The ordinance process has taken five years and was mean to update and clarify regulations for county vineyard and winery operations, including rules for tasting rooms and special events.
Third District Supervisor Doreen Farr, whose district includes the Santa Ynez Valley where many of the local wineries are concentrated, dissented in the 4-1 vote.
Farr said the concerns she’s heard are not about grapes or processing, but large special events. She said she wasn’t prepared to throw the ordinance out and suggested making amendments to the ordinance by addressing some of the concerns brought up by the Santa Barbara Vintners in a detailed letter.
Second District Supervisor Janet Wolf supported Farr’s idea, but the motion failed 2-3.
Then Wolf suggested they “toss the whole thing out” and take no action on the ordinance, which passed.
Both Farr and First District Supervisor Salud Carbajal, who are leaving the board after this year, said they didn’t want to fund a task force to further work on the ordinance when they wouldn’t be around to find the money during the next budget cycle.
Carbajal said the county made a valiant effort with the ordinance but “something went amiss.”
Fourth District Supervisor Peter Adam talked about the county’s right to farm ordinance, and said the ordinance was an attempt to narrowly define some agricultural districts as residential.
“As we continue to urbanize rural areas we will continue to run into these conflicts and this is why we have a right to farm ordinance in the first place,” he said.
Fifth District Supervisor Steve Lavagnino said the world-renowned industry generates millions of dollars in taxes, preserves open space, employs thousands of people, and people in his district want to see it grow and flourish.
He said he didn’t want a few people in the Santa Ynez Valley to write the plan that impacts the wine industry of the entire county.
About 60 people spoke at Tuesday’s special meeting on the ordinance and almost all of them were people who work in the local wine industry, or related tourism and hospitality fields, and oppose the proposed ordinance.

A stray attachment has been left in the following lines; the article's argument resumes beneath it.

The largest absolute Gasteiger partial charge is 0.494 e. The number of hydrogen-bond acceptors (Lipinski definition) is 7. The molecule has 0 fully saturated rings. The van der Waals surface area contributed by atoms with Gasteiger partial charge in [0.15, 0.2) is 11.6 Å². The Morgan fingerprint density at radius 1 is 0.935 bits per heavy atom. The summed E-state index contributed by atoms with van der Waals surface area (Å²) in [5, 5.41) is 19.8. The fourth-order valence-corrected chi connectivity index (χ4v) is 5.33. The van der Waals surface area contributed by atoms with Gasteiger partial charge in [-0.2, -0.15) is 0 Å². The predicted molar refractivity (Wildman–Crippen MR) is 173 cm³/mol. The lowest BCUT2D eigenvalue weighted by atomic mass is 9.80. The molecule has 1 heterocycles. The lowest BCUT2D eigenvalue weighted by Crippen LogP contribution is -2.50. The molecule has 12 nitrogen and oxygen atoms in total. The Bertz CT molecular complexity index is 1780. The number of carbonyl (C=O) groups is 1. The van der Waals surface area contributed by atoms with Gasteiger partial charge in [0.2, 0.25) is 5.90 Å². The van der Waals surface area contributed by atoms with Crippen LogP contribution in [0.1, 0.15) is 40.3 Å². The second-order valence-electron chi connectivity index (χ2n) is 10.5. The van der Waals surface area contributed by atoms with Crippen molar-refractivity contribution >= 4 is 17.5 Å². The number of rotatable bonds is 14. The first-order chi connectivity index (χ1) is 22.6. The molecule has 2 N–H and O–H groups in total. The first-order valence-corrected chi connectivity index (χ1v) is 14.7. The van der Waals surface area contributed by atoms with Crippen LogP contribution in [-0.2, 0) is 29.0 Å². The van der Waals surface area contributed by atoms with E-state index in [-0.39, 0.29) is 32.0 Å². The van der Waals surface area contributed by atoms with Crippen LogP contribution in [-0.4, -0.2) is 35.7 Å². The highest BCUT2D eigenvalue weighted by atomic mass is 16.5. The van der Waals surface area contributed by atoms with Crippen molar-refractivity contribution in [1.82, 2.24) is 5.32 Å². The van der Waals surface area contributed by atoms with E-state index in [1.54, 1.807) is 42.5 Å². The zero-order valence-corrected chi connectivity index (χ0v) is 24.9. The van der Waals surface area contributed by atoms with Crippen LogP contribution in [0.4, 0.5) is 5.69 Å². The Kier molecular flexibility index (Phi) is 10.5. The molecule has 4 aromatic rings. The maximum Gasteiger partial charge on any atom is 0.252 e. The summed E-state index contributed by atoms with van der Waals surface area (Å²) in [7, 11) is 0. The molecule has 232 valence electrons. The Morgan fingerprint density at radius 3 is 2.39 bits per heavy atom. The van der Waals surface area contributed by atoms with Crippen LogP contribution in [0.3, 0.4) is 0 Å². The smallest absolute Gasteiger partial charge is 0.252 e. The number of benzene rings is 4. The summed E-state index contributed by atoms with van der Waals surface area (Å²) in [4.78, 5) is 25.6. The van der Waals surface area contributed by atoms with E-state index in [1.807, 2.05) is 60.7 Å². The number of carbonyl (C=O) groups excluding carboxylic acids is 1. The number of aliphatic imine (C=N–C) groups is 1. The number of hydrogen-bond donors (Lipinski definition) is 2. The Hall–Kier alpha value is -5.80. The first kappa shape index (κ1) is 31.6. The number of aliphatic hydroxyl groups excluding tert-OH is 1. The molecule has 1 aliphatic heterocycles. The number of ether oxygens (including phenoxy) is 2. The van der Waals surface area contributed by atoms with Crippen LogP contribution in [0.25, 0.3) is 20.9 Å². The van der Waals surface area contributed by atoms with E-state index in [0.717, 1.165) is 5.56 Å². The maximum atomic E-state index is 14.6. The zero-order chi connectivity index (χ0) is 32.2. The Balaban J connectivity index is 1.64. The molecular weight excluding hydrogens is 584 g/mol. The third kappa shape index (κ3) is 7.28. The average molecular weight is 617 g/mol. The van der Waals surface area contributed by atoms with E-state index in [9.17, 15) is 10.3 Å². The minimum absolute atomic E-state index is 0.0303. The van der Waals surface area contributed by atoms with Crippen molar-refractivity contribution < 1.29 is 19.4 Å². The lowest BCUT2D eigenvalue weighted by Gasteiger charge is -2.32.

County Counsel Michael Ghizzoni told the Board of Supervisors that taking no action on the ordinance means a future board could bring it back up for consideration.
During public comment, ordinance opponents talked about the economic impact of the wine industry and said the proposed ordinance would be more restrictive than other areas, stifle new ventures, and provide no protection for existing establishments without a grandfather clause.
Smaller winery owners and operators emphasized the need to sell directly to consumers, and have tasting rooms.
Morgen McLaughlin, executive director of the Santa Barbara Vintners, said the wine industry should be allowed to thrive under a fair and balanced set of regulations.
A few Ballard Canyon residents spoke in support of the ordinance, saying they wanted reasonable growth of the wine and were concerned about traffic and noise associated with more visitors to the area.
Hundreds of people have attended meetings throughout the ordinance development process, and supporters asked the board to adopt it.
“This ordinance is a compromise,” Mary Beth Kerr said. “We worked long and hard to get it here. Please approve it.”
The Board of Supervisors delayed a vote at the Nov. 1 meeting on the ordinance until it could get additional input from the Santa Barbara Vintners, and ultimately decided not to move forward with the ordinance.
The County Planning Commission recommended the ordinance for adoption after multiple meetings.